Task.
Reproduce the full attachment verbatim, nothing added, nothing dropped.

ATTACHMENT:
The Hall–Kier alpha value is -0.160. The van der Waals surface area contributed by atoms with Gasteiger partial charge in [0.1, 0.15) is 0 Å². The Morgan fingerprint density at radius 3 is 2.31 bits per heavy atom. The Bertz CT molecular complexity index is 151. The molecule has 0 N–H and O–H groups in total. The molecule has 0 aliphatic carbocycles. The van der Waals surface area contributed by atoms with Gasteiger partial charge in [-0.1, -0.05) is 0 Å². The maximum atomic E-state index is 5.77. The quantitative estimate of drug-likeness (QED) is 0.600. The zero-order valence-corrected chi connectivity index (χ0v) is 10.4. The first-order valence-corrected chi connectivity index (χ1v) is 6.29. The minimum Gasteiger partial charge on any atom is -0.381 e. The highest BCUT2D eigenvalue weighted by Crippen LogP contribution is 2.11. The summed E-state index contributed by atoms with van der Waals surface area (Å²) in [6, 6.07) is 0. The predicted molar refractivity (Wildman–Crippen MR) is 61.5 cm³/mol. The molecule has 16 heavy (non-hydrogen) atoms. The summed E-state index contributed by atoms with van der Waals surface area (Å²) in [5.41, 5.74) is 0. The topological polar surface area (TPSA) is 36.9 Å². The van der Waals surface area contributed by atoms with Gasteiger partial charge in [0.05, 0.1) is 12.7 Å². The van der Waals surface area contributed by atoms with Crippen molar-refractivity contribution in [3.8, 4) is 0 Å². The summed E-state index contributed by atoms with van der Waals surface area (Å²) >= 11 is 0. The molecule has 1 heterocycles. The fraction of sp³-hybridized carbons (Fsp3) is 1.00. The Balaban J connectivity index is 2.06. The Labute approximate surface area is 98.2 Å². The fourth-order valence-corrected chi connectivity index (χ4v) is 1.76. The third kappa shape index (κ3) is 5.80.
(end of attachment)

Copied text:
The Hall–Kier alpha value is -0.160. The van der Waals surface area contributed by atoms with Gasteiger partial charge in [0.1, 0.15) is 0 Å². The Morgan fingerprint density at radius 3 is 2.31 bits per heavy atom. The Bertz CT molecular complexity index is 151. The molecule has 0 N–H and O–H groups in total. The molecule has 0 aliphatic carbocycles. The van der Waals surface area contributed by atoms with Gasteiger partial charge in [-0.1, -0.05) is 0 Å². The maximum atomic E-state index is 5.77. The quantitative estimate of drug-likeness (QED) is 0.600. The zero-order valence-corrected chi connectivity index (χ0v) is 10.4. The first-order valence-corrected chi connectivity index (χ1v) is 6.29. The minimum Gasteiger partial charge on any atom is -0.381 e. The highest BCUT2D eigenvalue weighted by Crippen LogP contribution is 2.11. The summed E-state index contributed by atoms with van der Waals surface area (Å²) in [6, 6.07) is 0. The predicted molar refractivity (Wildman–Crippen MR) is 61.5 cm³/mol. The molecule has 16 heavy (non-hydrogen) atoms. The summed E-state index contributed by atoms with van der Waals surface area (Å²) in [5.41, 5.74) is 0. The topological polar surface area (TPSA) is 36.9 Å². The van der Waals surface area contributed by atoms with Gasteiger partial charge in [0.05, 0.1) is 12.7 Å². The van der Waals surface area contributed by atoms with Crippen molar-refractivity contribution in [3.8, 4) is 0 Å². The summed E-state index contributed by atoms with van der Waals surface area (Å²) >= 11 is 0. The molecule has 1 heterocycles. The fraction of sp³-hybridized carbons (Fsp3) is 1.00. The Balaban J connectivity index is 2.06. The Labute approximate surface area is 98.2 Å². The fourth-order valence-corrected chi connectivity index (χ4v) is 1.76. The third kappa shape index (κ3) is 5.80.